Our whistle-blowing policy template:
- drafted by an expert UK solicitor
- quick and simple to complete
- part of your essential HR handbook
How Does It Work?
- 1. Download
- 2. Edit
- 3. Print
- 4. Sign
Our Whistle-blowing Policy template can be used by any business as part of its HR Handbook. It sets out how employees and management should handle whistle-blowing on wrongdoing in the business.
There are certain rules that every employer must observe and it is their responsibility to ensure that its employees who blow the whistle by reporting wrongdoing are not victimised by management or other staff, as the employer can be held liable for the actions of its staff in this respect (known as vicarious liability). This policy (and of course ensuring it is enforced in practice) is a good step in the direction of ensuring the employer’s legal responsibilities on whistle-blowing are complied with.
Why have a whistle-blowing policy?
A straightforward policy, used to train and instruct your staff, can help (a) in getting problems nipped in the bud before they become worse and (b) protect your business from damage to its reputation that can result from scandals eventually coming to light that you have failed to address internally.
A whistle-blowing policy can also encourage staff to raise concerns internally first, rather than go straight to the press, social media, the police or an external regulator.
Using our Whistle-Blowing Policy template
Our template is drafted so that you can complete your policy in literally minutes. It comes with a guide that leads you through each section and explains what the purpose is. You will find it very easy to use. If you have any other queries you can contact us by email or telephone: see our Contact Us section.
Other HR Handbook documentation
Legalo has a full range of policies for your HR Handbook if you need individual policies or you can buy the complete set at a significant discount on the price of buying them individually. Have a look at our HR templates section for full details.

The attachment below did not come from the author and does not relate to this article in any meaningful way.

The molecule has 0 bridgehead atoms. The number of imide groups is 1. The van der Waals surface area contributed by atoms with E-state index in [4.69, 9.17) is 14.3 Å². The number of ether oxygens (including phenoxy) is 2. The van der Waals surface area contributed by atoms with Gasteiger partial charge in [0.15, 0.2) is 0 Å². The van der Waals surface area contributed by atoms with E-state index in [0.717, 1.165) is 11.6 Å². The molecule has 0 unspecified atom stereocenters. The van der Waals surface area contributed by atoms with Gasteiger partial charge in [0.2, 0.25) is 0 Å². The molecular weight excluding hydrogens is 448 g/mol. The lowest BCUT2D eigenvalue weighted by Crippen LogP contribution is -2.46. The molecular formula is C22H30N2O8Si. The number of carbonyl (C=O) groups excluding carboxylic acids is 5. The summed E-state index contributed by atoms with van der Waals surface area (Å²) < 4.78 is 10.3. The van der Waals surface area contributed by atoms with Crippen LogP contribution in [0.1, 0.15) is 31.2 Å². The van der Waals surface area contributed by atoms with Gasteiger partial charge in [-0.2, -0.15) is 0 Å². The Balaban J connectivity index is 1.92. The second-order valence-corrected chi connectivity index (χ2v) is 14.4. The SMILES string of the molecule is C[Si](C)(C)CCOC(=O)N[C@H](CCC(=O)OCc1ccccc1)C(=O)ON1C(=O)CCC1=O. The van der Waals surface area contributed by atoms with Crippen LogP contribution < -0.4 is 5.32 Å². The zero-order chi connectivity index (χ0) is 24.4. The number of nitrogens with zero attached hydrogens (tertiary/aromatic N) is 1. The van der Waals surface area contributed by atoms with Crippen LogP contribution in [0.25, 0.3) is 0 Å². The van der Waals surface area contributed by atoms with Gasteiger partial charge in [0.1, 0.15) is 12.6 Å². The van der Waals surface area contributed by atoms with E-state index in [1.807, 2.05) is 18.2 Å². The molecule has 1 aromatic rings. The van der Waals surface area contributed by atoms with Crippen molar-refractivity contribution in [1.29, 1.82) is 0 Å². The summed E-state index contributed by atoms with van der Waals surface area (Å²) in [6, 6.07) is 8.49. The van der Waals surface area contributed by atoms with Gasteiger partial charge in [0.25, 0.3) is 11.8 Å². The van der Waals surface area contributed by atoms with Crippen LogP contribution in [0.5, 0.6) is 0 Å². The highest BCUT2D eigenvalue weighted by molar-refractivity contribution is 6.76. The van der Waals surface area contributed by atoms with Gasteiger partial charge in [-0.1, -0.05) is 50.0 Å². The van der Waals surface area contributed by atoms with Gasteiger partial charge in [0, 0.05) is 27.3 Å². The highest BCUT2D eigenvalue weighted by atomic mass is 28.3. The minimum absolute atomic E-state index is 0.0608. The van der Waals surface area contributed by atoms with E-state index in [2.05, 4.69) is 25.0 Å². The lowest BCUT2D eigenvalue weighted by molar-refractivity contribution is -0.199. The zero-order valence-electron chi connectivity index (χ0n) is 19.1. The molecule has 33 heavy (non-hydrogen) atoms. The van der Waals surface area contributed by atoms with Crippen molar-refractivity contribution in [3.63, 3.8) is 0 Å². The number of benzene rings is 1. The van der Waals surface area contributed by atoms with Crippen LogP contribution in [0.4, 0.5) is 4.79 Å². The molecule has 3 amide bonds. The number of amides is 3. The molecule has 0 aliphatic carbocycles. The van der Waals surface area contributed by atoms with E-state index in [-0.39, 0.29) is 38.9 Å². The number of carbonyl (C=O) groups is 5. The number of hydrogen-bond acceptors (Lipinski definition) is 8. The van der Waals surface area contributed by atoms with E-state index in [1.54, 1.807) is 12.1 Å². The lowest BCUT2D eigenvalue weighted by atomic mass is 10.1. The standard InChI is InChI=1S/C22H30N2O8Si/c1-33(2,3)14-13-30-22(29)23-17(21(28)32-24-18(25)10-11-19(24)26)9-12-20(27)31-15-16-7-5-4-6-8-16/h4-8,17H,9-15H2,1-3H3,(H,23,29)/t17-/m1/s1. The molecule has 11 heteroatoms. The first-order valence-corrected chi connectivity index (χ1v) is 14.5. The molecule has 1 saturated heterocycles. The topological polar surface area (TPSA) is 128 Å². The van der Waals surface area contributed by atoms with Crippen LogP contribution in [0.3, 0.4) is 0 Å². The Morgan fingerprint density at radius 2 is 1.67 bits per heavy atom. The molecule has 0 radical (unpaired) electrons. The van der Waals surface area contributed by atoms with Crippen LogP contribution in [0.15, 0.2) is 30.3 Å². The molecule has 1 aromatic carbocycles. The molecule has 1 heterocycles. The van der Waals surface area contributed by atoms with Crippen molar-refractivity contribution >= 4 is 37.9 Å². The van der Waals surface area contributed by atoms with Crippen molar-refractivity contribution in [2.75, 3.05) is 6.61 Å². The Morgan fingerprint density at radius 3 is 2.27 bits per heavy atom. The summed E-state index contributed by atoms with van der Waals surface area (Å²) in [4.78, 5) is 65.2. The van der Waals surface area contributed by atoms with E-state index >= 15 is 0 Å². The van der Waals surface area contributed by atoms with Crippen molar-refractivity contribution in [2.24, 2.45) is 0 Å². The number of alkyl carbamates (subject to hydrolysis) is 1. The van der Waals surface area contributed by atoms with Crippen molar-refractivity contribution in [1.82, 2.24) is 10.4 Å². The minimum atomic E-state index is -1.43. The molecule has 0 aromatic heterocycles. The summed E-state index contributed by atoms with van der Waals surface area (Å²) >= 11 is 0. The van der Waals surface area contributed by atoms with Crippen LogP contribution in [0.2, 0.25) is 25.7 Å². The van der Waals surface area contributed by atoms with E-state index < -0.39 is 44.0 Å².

Guide to our Whistle-blowing Policy
What follows is the main parts of the guide to our template, and you receive the full guide when you buy the template:
Policy Outline – This section sets out the business’s commitment to permitting whistle-blowers to raise their concerns in a protective, confidential environment in the workplace.
While in the third paragraph of this section, the procedure is expressed to be non-contractual, employers should consult employees or their representatives if they are thinking of revising their policy. Please note that if the policy has been approved after negotiation with a trade union, it may have become a contractual term of the employees’ contracts. In such a case, modify the template accordingly by deleting this paragraph.
Whistle-blowing – definition – This section explains what whistle-blowing is. If there are other specific issues that might be relevant to your industry or profession, then you can add them in the final sentence of this section – if not, then delete that sentence.
Whistle-blowing procedure – This section sets out with whom the issues should be raised internally and then that a meeting would be held to address the issue. In the first paragraph in this section, fill in the name of the Whistle-blowing Officer and then decide whether, as an alternative, issues should be raised with the managing director or another trusted individual – if the latter, then insert their name or position.
Confidentiality & discretion – This section encourages the would-be whistle-blower to raise their concerns internally and assures them of protection against victimisation as a result.
External disclosures – You cannot prevent whistle-blowers going to external bodies with their concerns, but by having this policy in place (which encourages the would-be whistle-blower to raise their concern internally and assures them of protection against victimisation), you are more likely to be able to address it internally first. It also suggests the whistle-blower discusses it first with the independent whistle-blowing charity, Public Concern at Work.
Whistle-blowing – support and protection – This section explains that the business needs to support whistle-blowers, protect them from victimisation and discipline any members of staff who would seek to victimise the whistle-blower.
Contacts – In this final section, fill out the relevant contact details in the table.